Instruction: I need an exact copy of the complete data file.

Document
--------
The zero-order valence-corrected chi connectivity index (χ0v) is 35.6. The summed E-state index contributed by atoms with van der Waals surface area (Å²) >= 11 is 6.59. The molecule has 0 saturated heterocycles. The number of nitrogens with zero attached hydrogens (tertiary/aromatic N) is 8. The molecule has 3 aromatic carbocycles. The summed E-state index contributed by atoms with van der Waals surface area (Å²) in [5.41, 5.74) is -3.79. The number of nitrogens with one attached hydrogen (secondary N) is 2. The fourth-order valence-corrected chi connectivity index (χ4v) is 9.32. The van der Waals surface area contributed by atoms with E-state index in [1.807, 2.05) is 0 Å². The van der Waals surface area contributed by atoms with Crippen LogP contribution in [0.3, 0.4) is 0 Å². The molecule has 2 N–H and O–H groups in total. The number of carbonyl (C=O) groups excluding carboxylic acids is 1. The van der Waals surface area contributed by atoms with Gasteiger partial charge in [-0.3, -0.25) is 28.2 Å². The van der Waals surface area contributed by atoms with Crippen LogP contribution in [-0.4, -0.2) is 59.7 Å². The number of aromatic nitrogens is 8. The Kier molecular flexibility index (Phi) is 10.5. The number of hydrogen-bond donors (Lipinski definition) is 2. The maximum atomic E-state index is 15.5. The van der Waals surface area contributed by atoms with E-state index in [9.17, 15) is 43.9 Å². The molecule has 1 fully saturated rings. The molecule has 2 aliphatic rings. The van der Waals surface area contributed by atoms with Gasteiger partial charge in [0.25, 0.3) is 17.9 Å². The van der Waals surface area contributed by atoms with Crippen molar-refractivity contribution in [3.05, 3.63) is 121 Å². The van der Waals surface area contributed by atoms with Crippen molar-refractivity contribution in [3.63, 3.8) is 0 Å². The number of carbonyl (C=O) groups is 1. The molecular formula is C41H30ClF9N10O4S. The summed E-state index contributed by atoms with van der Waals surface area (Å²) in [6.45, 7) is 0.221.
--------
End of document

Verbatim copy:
The zero-order valence-corrected chi connectivity index (χ0v) is 35.6. The summed E-state index contributed by atoms with van der Waals surface area (Å²) >= 11 is 6.59. The molecule has 0 saturated heterocycles. The number of nitrogens with zero attached hydrogens (tertiary/aromatic N) is 8. The molecule has 3 aromatic carbocycles. The summed E-state index contributed by atoms with van der Waals surface area (Å²) in [5.41, 5.74) is -3.79. The number of nitrogens with one attached hydrogen (secondary N) is 2. The fourth-order valence-corrected chi connectivity index (χ4v) is 9.32. The van der Waals surface area contributed by atoms with E-state index in [1.807, 2.05) is 0 Å². The van der Waals surface area contributed by atoms with Crippen LogP contribution in [0.3, 0.4) is 0 Å². The molecule has 2 N–H and O–H groups in total. The number of carbonyl (C=O) groups excluding carboxylic acids is 1. The van der Waals surface area contributed by atoms with Gasteiger partial charge in [-0.3, -0.25) is 28.2 Å². The van der Waals surface area contributed by atoms with Crippen LogP contribution in [-0.4, -0.2) is 59.7 Å². The number of aromatic nitrogens is 8. The Kier molecular flexibility index (Phi) is 10.5. The number of hydrogen-bond donors (Lipinski definition) is 2. The maximum atomic E-state index is 15.5. The van der Waals surface area contributed by atoms with E-state index in [9.17, 15) is 43.9 Å². The molecule has 1 fully saturated rings. The molecule has 2 aliphatic rings. The van der Waals surface area contributed by atoms with Gasteiger partial charge in [0.25, 0.3) is 17.9 Å². The van der Waals surface area contributed by atoms with Crippen molar-refractivity contribution in [3.05, 3.63) is 121 Å². The van der Waals surface area contributed by atoms with Crippen molar-refractivity contribution in [3.63, 3.8) is 0 Å². The number of carbonyl (C=O) groups is 1. The molecular formula is C41H30ClF9N10O4S. The summed E-state index contributed by atoms with van der Waals surface area (Å²) in [6.45, 7) is 0.221.